In pharmacy school, we learned about the specifics of most of the major mental health conditions. We learned the diagnostic differences between major depression, bipolar disorder, and schizophrenia, for instance.
Of course, we also learned about all the medications used to treat these various conditions. What they do, how they work (or how we think they work), potential side effects. And as you might guess, all of this is very graspable from an intellectual standpoint.
You can learn these things and “get it.”
There is nothing, however, that you can learn intellectually, that will ever really, truly make you get the experience of being on these medications. Which is fairly unique to them I think.
I mean, you can learn about what blood pressure-lowering medications do and, to really get them, you don’t have to experience your own blood pressure lowering. Blood pressure, after all, is not something most of us associate with our selves. With who we are as people.
Medications for mental health, though? People these are mucking around with your brain! Your mind! The very essence of what we perceive as our selves. As who we are.
I’ll stop here a moment and say that I’m not going to dive deep into this particular discussion because it’s been done before and done well. My recent favorites are First, We Make the Beast Beautiful by Sarah Wilson for anxiety and The Noonday Demon by Andrew Solomon for depression.
But I will relate what I’ve been thinking about and experiencing in terms of this as well as one other really important point, which I’ll actually tackle first.
1. Resistance to medications.
The decision to start medication was a seriously tough one for me. It felt like throwing my hands up. Like saying I just wasn’t up to the task of going it alone. I give! Uncle!
But now, with just about 3 months under my belt, remembering this makes me kind of sad and more than a little angry. I realize that I suffered - needlessly - for a long time and I know I’m far from alone in this.
Even as I paid lip service to accepting my mental health reality, there was still an underlying current of belief that having to take medication indicated a weakness of character. That having a condition severe enough to need medication was somehow shameful. And that I really didn’t want to be seen as having a condition at all (see Be kind and let it ride).
And, of course, this didn’t just apply to me.
I have long advocated the notion that the mental health community, in general, is “too quick” to prescribe medication for mental health conditions, that medication should be a last resort for people who “really need it,” and that even with my educational background, non-medication options meant people were “really trying.”
I don’t get to choose what level of severity is the right one for a person to get treatment - whatever that treatment entails - and I certainly have no right to judge how much effort a person has to exert before they are deemed “worthy” of turning to medication.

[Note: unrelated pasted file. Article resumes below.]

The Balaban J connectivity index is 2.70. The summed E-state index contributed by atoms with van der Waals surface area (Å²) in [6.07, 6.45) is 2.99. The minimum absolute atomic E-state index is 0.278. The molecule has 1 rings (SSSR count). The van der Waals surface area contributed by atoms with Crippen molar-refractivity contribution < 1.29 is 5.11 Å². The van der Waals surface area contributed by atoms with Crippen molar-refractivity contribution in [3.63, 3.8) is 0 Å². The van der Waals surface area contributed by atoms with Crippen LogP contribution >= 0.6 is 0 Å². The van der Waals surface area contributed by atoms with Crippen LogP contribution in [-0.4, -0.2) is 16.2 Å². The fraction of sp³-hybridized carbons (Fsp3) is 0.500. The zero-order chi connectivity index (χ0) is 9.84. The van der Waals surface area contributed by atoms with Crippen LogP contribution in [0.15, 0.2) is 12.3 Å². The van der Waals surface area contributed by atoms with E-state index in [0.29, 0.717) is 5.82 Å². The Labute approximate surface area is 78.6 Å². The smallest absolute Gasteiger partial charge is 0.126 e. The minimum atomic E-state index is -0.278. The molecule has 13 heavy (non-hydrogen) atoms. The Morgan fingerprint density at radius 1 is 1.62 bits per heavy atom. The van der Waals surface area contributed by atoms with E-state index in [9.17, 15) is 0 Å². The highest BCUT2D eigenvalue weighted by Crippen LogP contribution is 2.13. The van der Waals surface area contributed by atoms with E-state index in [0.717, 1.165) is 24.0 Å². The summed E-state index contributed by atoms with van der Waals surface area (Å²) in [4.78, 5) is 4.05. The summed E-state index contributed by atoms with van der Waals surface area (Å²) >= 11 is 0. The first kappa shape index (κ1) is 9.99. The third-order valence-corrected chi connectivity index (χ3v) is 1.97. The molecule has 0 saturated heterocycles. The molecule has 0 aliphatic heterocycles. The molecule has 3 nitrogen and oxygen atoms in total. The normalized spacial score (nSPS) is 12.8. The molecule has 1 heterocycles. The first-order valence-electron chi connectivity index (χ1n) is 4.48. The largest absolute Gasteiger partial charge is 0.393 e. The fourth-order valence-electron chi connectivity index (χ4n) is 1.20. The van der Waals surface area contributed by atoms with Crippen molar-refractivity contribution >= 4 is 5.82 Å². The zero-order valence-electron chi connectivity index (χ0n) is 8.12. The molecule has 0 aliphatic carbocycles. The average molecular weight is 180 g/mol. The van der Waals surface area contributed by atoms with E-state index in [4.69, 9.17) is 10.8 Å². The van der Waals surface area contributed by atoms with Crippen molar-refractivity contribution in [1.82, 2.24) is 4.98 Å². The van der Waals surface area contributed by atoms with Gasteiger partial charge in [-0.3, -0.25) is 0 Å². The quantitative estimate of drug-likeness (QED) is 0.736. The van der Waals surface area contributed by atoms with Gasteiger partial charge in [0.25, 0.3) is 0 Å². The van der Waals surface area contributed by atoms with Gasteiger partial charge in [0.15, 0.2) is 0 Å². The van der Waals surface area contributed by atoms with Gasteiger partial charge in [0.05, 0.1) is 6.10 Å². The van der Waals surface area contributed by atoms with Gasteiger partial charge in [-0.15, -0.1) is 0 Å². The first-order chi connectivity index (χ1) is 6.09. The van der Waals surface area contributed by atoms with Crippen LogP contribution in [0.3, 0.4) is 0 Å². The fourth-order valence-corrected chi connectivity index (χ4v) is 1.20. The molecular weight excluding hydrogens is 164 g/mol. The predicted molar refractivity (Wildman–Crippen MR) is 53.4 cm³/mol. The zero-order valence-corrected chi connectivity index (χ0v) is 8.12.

Yes, I absolutely think that as a society we need to acknowledge and try to address what underlying causes of mental health conditions we can as well as the growing number of people who need medication for them because it’s the right thing to do, but that’s in the long-term. Frankly, none of that matters to the immediacy of someone struggling to get through the day.
We just have to relax our grip on what we think we know about other people.
2. Will medication change who I am?
As I said, this is a common question when you’re starting a medication to treat a mental health condition. I think it’s entirely legit and as with everything else, if it comes up it needs an individual answer.
For me, medication has not changed who I am. It has uncovered it.
I still have the same thoughts and the same emotions. I still react predictably to situations. The difference is that now I have those thoughts, emotions, and reactions and more easily let them go.
You see, I am a very anxious person, but even I didn’t recognize that for a long time because my anxiety is what my therapist describes as “contained.” Outwardly, I don’t appear anxious. I don’t have the energetic and sometimes frenetic way about me that many people including myself associate with anxiety.
My anxiety is ruminative. So-called because it’s like a cow chewing its cud (a cow being a ruminant animal). I can turn something dumb I said in a meeting a month ago into the end of my life as I know it by churning it over and over in my mind until I’m convinced that everything I say is dumb and that everyone knows it leading to awful depression.
It’s tedious and energetically draining.
It has also prevented me from totally buying the idea that thoughts and emotions are just temporary and that we need to be able to acknowledge them to allow them to dissipate. I often got a little needled when I heard tips like think of them like clouds floating across the sky because that wasn't my experience.
It was more like they were a Charlie Brown-style rain cloud hovering, clinging, only to me.
I mean, not everything got stuck on a loop, but certain things almost always did so I was keen to avoid them.
Now, with the aid of medication, that tendency has relaxed. It’s like I’m able to lift the needle over the scratch in the record so I can go on with the song. The scratch is still there - the little idiosyncrasy that is me - but it’s no longer the deeply carved groove that I can’t get past.
In other words, it’s made everything - even being me - just a little less hard. And in the end, couldn’t we all use a bit of that, however, we can get it?